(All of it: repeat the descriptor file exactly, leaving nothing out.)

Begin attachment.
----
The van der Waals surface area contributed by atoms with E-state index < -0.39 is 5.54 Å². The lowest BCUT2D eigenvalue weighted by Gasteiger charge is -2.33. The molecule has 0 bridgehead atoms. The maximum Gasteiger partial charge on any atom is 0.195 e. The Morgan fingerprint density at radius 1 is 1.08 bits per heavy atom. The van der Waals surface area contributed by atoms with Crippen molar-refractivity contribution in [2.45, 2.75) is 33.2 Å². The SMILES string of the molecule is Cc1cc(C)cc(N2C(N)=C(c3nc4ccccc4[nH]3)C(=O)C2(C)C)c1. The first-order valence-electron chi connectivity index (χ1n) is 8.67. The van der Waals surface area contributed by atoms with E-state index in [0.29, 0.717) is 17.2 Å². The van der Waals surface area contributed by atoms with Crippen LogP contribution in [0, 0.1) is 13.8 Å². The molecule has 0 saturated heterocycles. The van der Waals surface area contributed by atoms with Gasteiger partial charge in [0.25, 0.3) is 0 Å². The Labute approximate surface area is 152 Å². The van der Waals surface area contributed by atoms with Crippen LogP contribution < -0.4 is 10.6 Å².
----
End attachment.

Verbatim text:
The van der Waals surface area contributed by atoms with E-state index < -0.39 is 5.54 Å². The lowest BCUT2D eigenvalue weighted by Gasteiger charge is -2.33. The molecule has 0 bridgehead atoms. The maximum Gasteiger partial charge on any atom is 0.195 e. The Morgan fingerprint density at radius 1 is 1.08 bits per heavy atom. The van der Waals surface area contributed by atoms with Crippen molar-refractivity contribution in [2.45, 2.75) is 33.2 Å². The SMILES string of the molecule is Cc1cc(C)cc(N2C(N)=C(c3nc4ccccc4[nH]3)C(=O)C2(C)C)c1. The first-order valence-electron chi connectivity index (χ1n) is 8.67. The van der Waals surface area contributed by atoms with E-state index in [0.29, 0.717) is 17.2 Å². The van der Waals surface area contributed by atoms with Crippen LogP contribution in [0, 0.1) is 13.8 Å². The molecule has 0 saturated heterocycles. The van der Waals surface area contributed by atoms with Gasteiger partial charge in [0.25, 0.3) is 0 Å². The Labute approximate surface area is 152 Å². The van der Waals surface area contributed by atoms with Crippen LogP contribution < -0.4 is 10.6 Å².